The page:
With love from HSBC: A curious loophole may allow HSBC to remain invested in the construction of 73 proposed coal plants, despite the bank's public support for the Paris Agreement | Photo: Thetimes.co.uk

HSBC’s asset management arm may finance 73 new coal plants despite Paris pledge

New research by Centre for Research on Energy and Clean Air (CREA) suggested that the asset management arm of HSBC Bank was free to hold equity in firms that plan to build 73 new coal plants across Asia and Africa. This is despite the bank’s pledge to phase out coal power globally by 2040, and the equity is held as part of a loophole that bizarrely exempts its asset management arm from its larger climate commitments. However, while the air pollution from the planned coal capacity could cause up to 18,700 deaths a year, HSBC has countered criticism by saying that it partly invests in index funds that “include fossil fuel firms”, even though it has pulled out of direct exposure to the coal industry. 

IEA calls for “radical” shift in global energy systems in major new report 

A new report by the International Energy Agency (IEA) called for a “radical” shift in global energy systems to reach the collective target of net-zero emissions by 2050. Titled “Net-zero by 2050: A roadmap for the global energy sector”, the report envisions renewable energy outpacing coal power within the next five years and oil and gas by 2030 by using this year as the starting ground to end any further investments into new fossil fuels projects. The report also sets out 400 milestones for the world to be powered “predominantly by solar and wind”, and says that the net-zero emissions (NZE) by 2050 scenario would give the world a 50% chance of containing global warming to below 1.5 deg C. 

Curiously, however, while the new report urges a move away from fossil fuels and emphasises “stringent cuts to non-CO2 greenhouse gases”, the executive director of the IEA recently also endorsed India’s plans to use natural gas under a Strategic Partnership Framework between the IEA and the government of India.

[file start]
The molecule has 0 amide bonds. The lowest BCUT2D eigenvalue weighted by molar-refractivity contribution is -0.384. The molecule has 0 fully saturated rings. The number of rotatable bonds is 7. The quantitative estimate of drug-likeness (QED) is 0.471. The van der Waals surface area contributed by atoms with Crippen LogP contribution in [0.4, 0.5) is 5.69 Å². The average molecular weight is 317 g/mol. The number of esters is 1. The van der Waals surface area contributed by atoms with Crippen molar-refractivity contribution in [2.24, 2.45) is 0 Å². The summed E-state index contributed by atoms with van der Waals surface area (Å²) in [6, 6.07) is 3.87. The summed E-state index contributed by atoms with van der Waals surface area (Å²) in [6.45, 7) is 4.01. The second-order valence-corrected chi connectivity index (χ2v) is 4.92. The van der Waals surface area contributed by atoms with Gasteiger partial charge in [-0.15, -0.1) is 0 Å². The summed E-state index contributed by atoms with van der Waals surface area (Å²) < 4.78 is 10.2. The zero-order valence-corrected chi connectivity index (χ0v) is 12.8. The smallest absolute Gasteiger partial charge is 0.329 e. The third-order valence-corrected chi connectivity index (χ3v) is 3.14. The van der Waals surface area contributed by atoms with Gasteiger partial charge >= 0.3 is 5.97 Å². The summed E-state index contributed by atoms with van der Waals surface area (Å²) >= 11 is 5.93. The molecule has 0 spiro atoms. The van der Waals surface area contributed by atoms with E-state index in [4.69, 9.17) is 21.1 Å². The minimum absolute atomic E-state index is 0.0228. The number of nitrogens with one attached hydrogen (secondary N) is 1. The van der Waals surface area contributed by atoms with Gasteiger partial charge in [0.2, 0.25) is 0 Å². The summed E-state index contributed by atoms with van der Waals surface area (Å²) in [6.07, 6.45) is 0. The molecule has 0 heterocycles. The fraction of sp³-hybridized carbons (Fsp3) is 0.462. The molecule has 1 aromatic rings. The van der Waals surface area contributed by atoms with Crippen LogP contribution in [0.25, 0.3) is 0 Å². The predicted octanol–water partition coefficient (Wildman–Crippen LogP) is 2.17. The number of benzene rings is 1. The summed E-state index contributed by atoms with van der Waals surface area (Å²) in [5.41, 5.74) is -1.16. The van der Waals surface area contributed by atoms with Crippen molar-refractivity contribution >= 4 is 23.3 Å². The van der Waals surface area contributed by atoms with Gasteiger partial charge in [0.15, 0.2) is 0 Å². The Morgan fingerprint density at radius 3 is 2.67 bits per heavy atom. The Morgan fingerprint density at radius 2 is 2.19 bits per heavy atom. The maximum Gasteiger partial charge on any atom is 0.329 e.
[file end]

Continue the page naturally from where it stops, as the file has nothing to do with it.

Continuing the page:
ADB to stop financing fossil fuels where cost-effective alternatives exist  

The Asian Development Bank (ADB) announced in a draft policy update that it would stop financing new coal power and oil and gas exploration and production, in a move that could significantly reshape much of Asia’s financial support for fossil fuels. The bank financed $42.5 billion in fossil fuel projects across much of South Asia between 2009-19, but the new announcement does not specify a firm timeline for the pullout. Instead, the bank said that it would choose to support cleaner, cost-effective alternatives, unless there was none available for a particular geography. 

JP Morgan to reduce operational carbon intensity of oil & gas investments by 35% 

JP Morgan Chase bank — the world’s largest financier of fossil fuels — vowed to reduce the operational carbon intensity from its oil and gas investments by 35% by 2030, and doing so would include capping methane emissions and cutting down on flaring. The bank also promised to switch its fleet of vehicles to EVs by 2025, and source 70% of its power from renewables by the same year. However, the emphasis on operational intensity of emissions means that the bank could still invest in projects that increase the overall emissions of greenhouse gases, even though it may provide up to USD 2.5 trillion for enhanced climate action. 

Indonesia’s largest utility to stop building new coal capacity — after 35GW of proposed plants

Indonesia’s largest utility, Perusahaan Listrik Negara (PLN), pledged to stop building any new coal capacity and pivot to renewables instead, even though it would still go ahead with the 35GW of proposed capacity. The capacity was green-lighted in the country’s 2015 national energy plan, where coal is by far the dominant source of power, and critics have said that it would lock Indonesia into coal dependence for an additional 40 years. PLN had previously stated that up to 16GW of new coal capacity would come online by 2030, but it now plans to invest in co-firing, where biomass would be burned along with coal to reduce the latter’s usage by 20-50%. However, IRENA has cautioned that its climate effectiveness would depend upon “where the biomass came from”.

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